William Bardolf (leader)

From Wikipedia, the free encyclopedia
Jump to: navigation, search

William Bardolf (died 1275 or 1276), was an English baronial leader.

Bardolf was lord of Wirmgay, Norfolk, in right of his mother, who was the daughter and heiress of William de Warrenne. In 1243, he had control of his lands, and in 1258, in the parliament of Oxford, he was elected one of the twelve baronial members of the council of twenty-four appointed to reform the realm.

By the Provisions of Oxford, he was made Constable of Nottingham, and was among those offered pardon by Henry III of England, on 7 December 1261. Adhering to the barons, he became one of their sureties for observing the Mise of Amiens, and was again entrusted by them with Nottingham, but surrendered it to the king after his victory at Northampton on 13 April 1264. Bardolf joined the king, and was taken prisoner by the barons at Lewes on 14 May 1264.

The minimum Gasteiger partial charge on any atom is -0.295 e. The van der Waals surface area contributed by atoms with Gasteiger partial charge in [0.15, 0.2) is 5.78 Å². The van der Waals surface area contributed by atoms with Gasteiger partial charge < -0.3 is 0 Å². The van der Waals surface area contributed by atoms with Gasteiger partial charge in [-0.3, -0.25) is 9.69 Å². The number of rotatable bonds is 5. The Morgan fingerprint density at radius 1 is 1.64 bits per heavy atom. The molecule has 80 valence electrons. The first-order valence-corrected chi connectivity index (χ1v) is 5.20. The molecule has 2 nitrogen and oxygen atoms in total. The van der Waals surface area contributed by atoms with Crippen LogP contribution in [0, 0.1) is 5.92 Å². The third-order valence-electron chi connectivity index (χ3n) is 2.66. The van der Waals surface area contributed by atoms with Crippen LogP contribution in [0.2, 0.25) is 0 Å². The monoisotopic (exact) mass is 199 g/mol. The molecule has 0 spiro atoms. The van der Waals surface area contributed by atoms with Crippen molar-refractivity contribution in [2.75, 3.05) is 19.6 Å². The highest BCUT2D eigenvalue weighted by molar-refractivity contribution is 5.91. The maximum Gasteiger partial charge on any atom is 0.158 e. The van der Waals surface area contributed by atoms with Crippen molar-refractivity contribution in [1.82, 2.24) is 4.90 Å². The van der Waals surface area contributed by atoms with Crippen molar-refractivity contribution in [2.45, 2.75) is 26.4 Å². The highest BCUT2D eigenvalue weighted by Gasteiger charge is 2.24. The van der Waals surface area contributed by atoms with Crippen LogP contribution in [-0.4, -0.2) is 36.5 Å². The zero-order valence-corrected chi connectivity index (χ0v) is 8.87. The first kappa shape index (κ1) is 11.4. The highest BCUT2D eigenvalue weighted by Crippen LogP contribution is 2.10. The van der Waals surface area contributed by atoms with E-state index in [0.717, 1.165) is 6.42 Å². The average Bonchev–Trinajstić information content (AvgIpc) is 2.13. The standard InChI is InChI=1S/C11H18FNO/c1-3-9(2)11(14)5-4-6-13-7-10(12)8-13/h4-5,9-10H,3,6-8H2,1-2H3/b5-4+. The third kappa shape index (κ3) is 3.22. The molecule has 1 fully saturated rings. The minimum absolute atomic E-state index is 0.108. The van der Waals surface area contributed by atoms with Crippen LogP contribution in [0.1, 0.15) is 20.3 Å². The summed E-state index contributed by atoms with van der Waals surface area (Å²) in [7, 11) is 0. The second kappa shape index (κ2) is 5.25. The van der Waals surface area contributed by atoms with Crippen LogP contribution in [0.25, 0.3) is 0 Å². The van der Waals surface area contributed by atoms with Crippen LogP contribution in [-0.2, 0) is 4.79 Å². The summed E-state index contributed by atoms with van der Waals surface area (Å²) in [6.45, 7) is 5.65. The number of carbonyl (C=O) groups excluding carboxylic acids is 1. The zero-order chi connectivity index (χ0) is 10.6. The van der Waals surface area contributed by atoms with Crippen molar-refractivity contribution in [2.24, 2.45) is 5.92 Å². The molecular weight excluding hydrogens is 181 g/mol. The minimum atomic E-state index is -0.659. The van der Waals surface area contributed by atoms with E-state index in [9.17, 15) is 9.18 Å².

He died in 1275 or 1276, his son gaining control of his lands in the fourth year of Edward I's reign.


 This article incorporates text from a publication now in the public domain"Bardolf, William". Dictionary of National Biography. London: Smith, Elder & Co. 1885–1900.